Why Airport Metal Detectors Won’t Pick Up Bullets

Yesterday, we wrote about how they found a single bullet found on the floor of an Alaskan Airline. We noted, “You
d think that
d be something the metal detector would pick up.”

Michael wrote in to say, no, you could wear a full lingerie set made from .22 caliber bullets, but…

    “Metal detectors won’t pick it up. They work by inducing a magnetic field in ferrous metals, and then sensing the resulting field.

    Cartridges (bullets) are composed of: copper, lead, brass, smokeless gunpowder (nitrocellulose/nitroglycerin), and a primer which does have some ferrous metal in it, but its so minimal I seriously doubt anything would pick it up. The primers [weighs] only a few grams, and only about 1/2 of its mass is metal.

    …That and something like a 747 is designed to fly (and remain pressurized) with something like 5 or 6 windows completely removed… A single (hell, an entire magazine) shot won’t cause the aircraft to depressurize.”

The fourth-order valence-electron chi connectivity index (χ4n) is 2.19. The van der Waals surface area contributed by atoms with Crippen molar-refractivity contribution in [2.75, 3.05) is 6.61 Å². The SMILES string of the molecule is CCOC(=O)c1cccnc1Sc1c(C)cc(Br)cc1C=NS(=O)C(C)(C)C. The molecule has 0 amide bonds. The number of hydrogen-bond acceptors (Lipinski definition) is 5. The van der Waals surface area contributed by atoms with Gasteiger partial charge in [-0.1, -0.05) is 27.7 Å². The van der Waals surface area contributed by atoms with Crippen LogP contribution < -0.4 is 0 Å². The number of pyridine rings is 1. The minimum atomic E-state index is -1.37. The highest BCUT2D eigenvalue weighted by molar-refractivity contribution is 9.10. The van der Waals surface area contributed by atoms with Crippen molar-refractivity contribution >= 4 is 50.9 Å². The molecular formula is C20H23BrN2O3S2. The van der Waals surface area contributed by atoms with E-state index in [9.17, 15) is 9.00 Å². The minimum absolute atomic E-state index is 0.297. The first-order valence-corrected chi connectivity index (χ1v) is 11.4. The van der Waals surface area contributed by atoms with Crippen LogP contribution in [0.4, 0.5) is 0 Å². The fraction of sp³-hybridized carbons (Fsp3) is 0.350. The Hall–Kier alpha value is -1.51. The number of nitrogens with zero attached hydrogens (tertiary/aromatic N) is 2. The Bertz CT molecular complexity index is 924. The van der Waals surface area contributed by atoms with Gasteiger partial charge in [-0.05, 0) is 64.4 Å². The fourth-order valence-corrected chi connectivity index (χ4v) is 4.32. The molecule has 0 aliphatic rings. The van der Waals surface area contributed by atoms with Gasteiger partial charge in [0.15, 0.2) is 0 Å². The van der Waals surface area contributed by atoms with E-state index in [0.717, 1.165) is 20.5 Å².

Thanks, Michael, that is some good chunky info. However, our concern wasn’t about someone shooting the windows and depressurizing the airplane. Rather, we were concerned about the bullets being used to depressurize people’s skulls, as in the Pro Diablo Ultimate Hunting Slingshot?

UPDATE: Nick writes,

    “That email about metal detectors only detecting ferrous materials is a load of bunkum – metal detectors work by inducing a current in any conductive metal (eg, any metal) – it doesn’t have to be ferrous to be detected. See [here at howstuffworks for] details.

    The real reason it wouldn’t detect a bullet is that even in most paranoid airports, the threshold is set too high for a single bullet to set it off. If your [measly] wristwatch with a metal band doesn’t do it, nor will one measly bullet.”